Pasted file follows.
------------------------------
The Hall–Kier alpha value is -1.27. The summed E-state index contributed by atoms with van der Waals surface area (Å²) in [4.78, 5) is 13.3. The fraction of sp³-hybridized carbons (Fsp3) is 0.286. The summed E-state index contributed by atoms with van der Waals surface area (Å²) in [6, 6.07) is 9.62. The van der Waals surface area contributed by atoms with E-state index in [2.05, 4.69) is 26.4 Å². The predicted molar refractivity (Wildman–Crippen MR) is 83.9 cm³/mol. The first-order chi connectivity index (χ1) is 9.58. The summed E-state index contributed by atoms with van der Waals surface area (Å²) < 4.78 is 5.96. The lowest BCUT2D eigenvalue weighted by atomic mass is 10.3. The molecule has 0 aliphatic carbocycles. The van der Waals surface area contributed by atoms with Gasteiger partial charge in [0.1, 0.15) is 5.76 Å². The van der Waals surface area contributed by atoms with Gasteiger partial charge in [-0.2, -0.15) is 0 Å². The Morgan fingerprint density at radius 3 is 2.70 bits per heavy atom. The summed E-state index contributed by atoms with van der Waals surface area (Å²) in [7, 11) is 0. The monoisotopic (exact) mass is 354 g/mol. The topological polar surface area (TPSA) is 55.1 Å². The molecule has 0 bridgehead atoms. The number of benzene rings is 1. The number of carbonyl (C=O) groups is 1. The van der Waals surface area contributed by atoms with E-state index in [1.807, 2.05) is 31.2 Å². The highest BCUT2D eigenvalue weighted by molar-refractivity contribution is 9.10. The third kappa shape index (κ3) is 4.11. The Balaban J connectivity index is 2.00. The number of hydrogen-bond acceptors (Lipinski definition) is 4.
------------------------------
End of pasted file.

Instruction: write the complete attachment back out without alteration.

The Hall–Kier alpha value is -1.27. The summed E-state index contributed by atoms with van der Waals surface area (Å²) in [4.78, 5) is 13.3. The fraction of sp³-hybridized carbons (Fsp3) is 0.286. The summed E-state index contributed by atoms with van der Waals surface area (Å²) in [6, 6.07) is 9.62. The van der Waals surface area contributed by atoms with E-state index in [2.05, 4.69) is 26.4 Å². The predicted molar refractivity (Wildman–Crippen MR) is 83.9 cm³/mol. The first-order chi connectivity index (χ1) is 9.58. The summed E-state index contributed by atoms with van der Waals surface area (Å²) < 4.78 is 5.96. The lowest BCUT2D eigenvalue weighted by atomic mass is 10.3. The molecule has 0 aliphatic carbocycles. The van der Waals surface area contributed by atoms with Gasteiger partial charge in [0.1, 0.15) is 5.76 Å². The van der Waals surface area contributed by atoms with Gasteiger partial charge in [-0.2, -0.15) is 0 Å². The Morgan fingerprint density at radius 3 is 2.70 bits per heavy atom. The summed E-state index contributed by atoms with van der Waals surface area (Å²) in [7, 11) is 0. The monoisotopic (exact) mass is 354 g/mol. The topological polar surface area (TPSA) is 55.1 Å². The molecule has 0 bridgehead atoms. The number of benzene rings is 1. The number of carbonyl (C=O) groups is 1. The van der Waals surface area contributed by atoms with E-state index in [1.807, 2.05) is 31.2 Å². The highest BCUT2D eigenvalue weighted by molar-refractivity contribution is 9.10. The third kappa shape index (κ3) is 4.11. The Balaban J connectivity index is 2.00. The number of hydrogen-bond acceptors (Lipinski definition) is 4.